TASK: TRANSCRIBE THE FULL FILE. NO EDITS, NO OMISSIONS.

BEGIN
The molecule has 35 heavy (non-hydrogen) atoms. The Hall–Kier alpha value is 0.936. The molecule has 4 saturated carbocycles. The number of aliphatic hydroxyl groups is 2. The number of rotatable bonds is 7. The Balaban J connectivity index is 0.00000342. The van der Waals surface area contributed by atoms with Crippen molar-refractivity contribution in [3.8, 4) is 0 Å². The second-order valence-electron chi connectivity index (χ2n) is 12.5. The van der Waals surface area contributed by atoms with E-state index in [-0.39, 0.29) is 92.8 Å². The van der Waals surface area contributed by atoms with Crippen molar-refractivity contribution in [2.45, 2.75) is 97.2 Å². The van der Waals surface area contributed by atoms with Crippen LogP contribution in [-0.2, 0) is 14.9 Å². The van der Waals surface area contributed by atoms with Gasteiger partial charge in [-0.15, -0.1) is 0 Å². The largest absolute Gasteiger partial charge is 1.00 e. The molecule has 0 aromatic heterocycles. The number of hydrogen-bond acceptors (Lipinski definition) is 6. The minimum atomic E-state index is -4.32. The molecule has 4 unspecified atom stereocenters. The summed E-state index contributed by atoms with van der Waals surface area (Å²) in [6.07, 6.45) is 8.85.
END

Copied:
The molecule has 35 heavy (non-hydrogen) atoms. The Hall–Kier alpha value is 0.936. The molecule has 4 saturated carbocycles. The number of aliphatic hydroxyl groups is 2. The number of rotatable bonds is 7. The Balaban J connectivity index is 0.00000342. The van der Waals surface area contributed by atoms with Crippen molar-refractivity contribution in [3.8, 4) is 0 Å². The second-order valence-electron chi connectivity index (χ2n) is 12.5. The van der Waals surface area contributed by atoms with E-state index in [-0.39, 0.29) is 92.8 Å². The van der Waals surface area contributed by atoms with Crippen molar-refractivity contribution in [2.45, 2.75) is 97.2 Å². The van der Waals surface area contributed by atoms with Crippen LogP contribution in [-0.2, 0) is 14.9 Å². The van der Waals surface area contributed by atoms with Gasteiger partial charge in [-0.15, -0.1) is 0 Å². The largest absolute Gasteiger partial charge is 1.00 e. The molecule has 0 aromatic heterocycles. The number of hydrogen-bond acceptors (Lipinski definition) is 6. The minimum atomic E-state index is -4.32. The molecule has 4 unspecified atom stereocenters. The summed E-state index contributed by atoms with van der Waals surface area (Å²) in [6.07, 6.45) is 8.85.